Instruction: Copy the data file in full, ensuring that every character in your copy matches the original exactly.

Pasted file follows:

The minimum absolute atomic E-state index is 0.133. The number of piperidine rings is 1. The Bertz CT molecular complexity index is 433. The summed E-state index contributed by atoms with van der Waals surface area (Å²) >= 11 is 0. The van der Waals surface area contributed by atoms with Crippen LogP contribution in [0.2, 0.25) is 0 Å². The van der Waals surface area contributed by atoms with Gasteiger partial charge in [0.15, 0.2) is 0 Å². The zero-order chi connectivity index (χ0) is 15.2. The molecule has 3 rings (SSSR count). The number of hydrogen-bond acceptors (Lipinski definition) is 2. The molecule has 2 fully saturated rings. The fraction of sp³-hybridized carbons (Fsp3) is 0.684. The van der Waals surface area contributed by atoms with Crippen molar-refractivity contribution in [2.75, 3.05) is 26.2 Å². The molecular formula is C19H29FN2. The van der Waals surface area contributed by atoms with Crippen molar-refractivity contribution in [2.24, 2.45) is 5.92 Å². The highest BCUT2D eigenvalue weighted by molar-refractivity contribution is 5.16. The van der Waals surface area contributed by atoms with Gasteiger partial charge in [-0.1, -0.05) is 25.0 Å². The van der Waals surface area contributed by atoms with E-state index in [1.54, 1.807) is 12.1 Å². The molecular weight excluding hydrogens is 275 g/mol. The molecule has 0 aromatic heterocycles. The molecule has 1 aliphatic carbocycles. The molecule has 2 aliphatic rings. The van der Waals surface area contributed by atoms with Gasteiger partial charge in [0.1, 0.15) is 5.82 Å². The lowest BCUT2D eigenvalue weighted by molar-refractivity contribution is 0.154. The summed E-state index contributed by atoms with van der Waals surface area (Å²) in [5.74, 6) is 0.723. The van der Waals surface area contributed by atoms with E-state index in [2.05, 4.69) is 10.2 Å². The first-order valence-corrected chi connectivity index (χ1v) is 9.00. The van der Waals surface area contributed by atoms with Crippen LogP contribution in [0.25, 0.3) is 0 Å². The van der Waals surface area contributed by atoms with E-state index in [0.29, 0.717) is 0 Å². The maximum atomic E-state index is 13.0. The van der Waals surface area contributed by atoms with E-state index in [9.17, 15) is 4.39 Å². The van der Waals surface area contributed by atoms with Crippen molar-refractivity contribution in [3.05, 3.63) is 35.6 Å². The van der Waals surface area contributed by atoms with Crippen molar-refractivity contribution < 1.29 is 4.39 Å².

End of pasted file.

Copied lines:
The minimum absolute atomic E-state index is 0.133. The number of piperidine rings is 1. The Bertz CT molecular complexity index is 433. The summed E-state index contributed by atoms with van der Waals surface area (Å²) >= 11 is 0. The van der Waals surface area contributed by atoms with Crippen LogP contribution in [0.2, 0.25) is 0 Å². The van der Waals surface area contributed by atoms with Gasteiger partial charge in [0.15, 0.2) is 0 Å². The zero-order chi connectivity index (χ0) is 15.2. The molecule has 3 rings (SSSR count). The number of hydrogen-bond acceptors (Lipinski definition) is 2. The molecule has 2 fully saturated rings. The fraction of sp³-hybridized carbons (Fsp3) is 0.684. The van der Waals surface area contributed by atoms with Crippen molar-refractivity contribution in [2.75, 3.05) is 26.2 Å². The molecular formula is C19H29FN2. The van der Waals surface area contributed by atoms with Crippen molar-refractivity contribution in [2.24, 2.45) is 5.92 Å². The highest BCUT2D eigenvalue weighted by molar-refractivity contribution is 5.16. The van der Waals surface area contributed by atoms with Gasteiger partial charge in [-0.1, -0.05) is 25.0 Å². The van der Waals surface area contributed by atoms with E-state index in [1.54, 1.807) is 12.1 Å². The molecular weight excluding hydrogens is 275 g/mol. The molecule has 0 aromatic heterocycles. The molecule has 1 aliphatic carbocycles. The molecule has 2 aliphatic rings. The van der Waals surface area contributed by atoms with Gasteiger partial charge in [0.1, 0.15) is 5.82 Å². The lowest BCUT2D eigenvalue weighted by molar-refractivity contribution is 0.154. The summed E-state index contributed by atoms with van der Waals surface area (Å²) in [5.74, 6) is 0.723. The van der Waals surface area contributed by atoms with E-state index in [2.05, 4.69) is 10.2 Å². The first-order valence-corrected chi connectivity index (χ1v) is 9.00. The van der Waals surface area contributed by atoms with Crippen LogP contribution in [0.25, 0.3) is 0 Å². The van der Waals surface area contributed by atoms with E-state index in [0.29, 0.717) is 0 Å². The maximum atomic E-state index is 13.0. The van der Waals surface area contributed by atoms with E-state index in [9.17, 15) is 4.39 Å². The van der Waals surface area contributed by atoms with Crippen molar-refractivity contribution in [3.05, 3.63) is 35.6 Å². The van der Waals surface area contributed by atoms with Crippen molar-refractivity contribution < 1.29 is 4.39 Å².